ScarletRose: not true lovers? perhaps you're correct on the majority. most chessplayers are very self-centered secular humanists with a touch of narcissism . . . I don't count myself in that number, I'm an artist . . .
ScarletRose: Abstracts are cool! Sometimes you can see things in them using pattern recognition. 'Man in the Moon' is a good example.
As for the 'well-scrubbed' approach about this board. I don't agree with it. But I do fully understand as to the motivations of those who have decided to make it that way. Just don't let them catch you wearing un-american threads...
"the use of skill and imagination in the creation of aesthetic objects, environments, or experiences that can be shared with others" (Britannica Online)
Leo Tolstoy on "What is Art?"
In order correctly to define art, it is necessary, first of all, to cease to consider it as a means to pleasure and to consider it as one of the conditions of human life. Viewing it in this way we cannot fail to observe that art is one of the means of intercourse between man and man.
Every work of art causes the receiver to enter into a certain kind of relationship both with him who produced, or is producing, the art, and with all those who, simultaneously, previously, or subsequently, receive the same artistic impression.
The activity of art is based on the fact that a man, receiving through his sense of hearing or sight another man's expression of feeling, is capable of experiencing the emotion which moved the man who expressed it. To take the simplest example; one man laughs, and another who hears becomes merry; or a man weeps, and another who hears feels sorrow. A man is excited or irritated, and another man seeing him comes to a similar state of mind. By his movements or by the sounds of his voice, a man expresses courage and determination or sadness and calmness, and this state of mind passes on to others. A man suffers, expressing his sufferings by groans and spasms, and this suffering transmits itself to other people; a man expresses his feeling of admiration, devotion, fear, respect, or love to certain objects, persons, or phenomena, and others are infected by the same feelings of admiration, devotion, fear, respect, or love to the same objects, persons, and phenomena.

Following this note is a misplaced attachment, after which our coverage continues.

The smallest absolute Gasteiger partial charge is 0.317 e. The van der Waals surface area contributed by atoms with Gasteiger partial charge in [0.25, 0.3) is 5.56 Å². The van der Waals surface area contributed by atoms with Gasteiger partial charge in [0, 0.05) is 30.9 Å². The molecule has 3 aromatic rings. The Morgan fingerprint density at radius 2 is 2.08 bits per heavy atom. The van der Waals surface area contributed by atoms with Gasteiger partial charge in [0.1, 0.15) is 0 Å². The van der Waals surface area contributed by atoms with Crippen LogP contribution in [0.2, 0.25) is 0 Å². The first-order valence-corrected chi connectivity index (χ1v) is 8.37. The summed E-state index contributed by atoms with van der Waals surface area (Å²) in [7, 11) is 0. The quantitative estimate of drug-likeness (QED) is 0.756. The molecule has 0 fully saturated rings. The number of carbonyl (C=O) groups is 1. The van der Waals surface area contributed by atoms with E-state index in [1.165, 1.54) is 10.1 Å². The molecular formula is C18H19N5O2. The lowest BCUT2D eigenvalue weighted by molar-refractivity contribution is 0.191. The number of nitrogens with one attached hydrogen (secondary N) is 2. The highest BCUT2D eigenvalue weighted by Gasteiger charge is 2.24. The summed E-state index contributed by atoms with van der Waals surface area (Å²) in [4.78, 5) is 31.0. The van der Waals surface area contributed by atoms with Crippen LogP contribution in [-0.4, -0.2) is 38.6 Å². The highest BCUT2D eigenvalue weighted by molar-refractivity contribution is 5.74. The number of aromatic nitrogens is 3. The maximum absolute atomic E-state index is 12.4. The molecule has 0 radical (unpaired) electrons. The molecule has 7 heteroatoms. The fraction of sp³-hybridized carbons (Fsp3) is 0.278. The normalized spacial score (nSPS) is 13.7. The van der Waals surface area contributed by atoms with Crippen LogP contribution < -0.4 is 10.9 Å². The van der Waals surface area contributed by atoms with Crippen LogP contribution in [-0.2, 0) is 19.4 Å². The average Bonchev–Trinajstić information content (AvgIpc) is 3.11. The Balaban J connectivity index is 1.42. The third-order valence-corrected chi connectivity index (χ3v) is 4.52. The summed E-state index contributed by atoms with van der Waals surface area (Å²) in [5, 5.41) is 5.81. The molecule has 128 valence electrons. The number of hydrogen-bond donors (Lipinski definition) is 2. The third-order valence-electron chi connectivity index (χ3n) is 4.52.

And it is upon this capacity of man to receive another man's expression of feeling and experience those feelings himself, that the activity of art is based.
We are accustomed to understand art to be only what we hear and see in theaters, concerts, and exhibitions, together with buildings, statues, poems, novels. . . . But all this is but the smallest part of the art by which we communicate with each other in life. All human life is filled with works of art of every kind - from cradlesong, jest, mimicry, the ornamentation of houses, dress, and utensils, up to church services, buildings, monuments, and triumphal processions. It is all artistic activity. So that by art, in the limited sense of the word, we do not mean all human activity transmitting feelings, but only that part which we for some reason select from it and to which we attach special importance.
There is one indubitable indication distinguishing real art from its counterfeit, namely, the infectiousness of art. If a man, without exercising effort and without altering his standpoint on reading, hearing, or seeing another man's work, experiences a mental condition which unites him with that man and with other people who also partake of that work of art, then the object evoking that condition is a work of art. And however poetical, realistic, effectful, or interesting a work may be, it is not a work of art if it does not evoke that feeling (quite distinct from all other feelings) of joy and of spiritual union with another (the author) and with others (those who are also infected by it).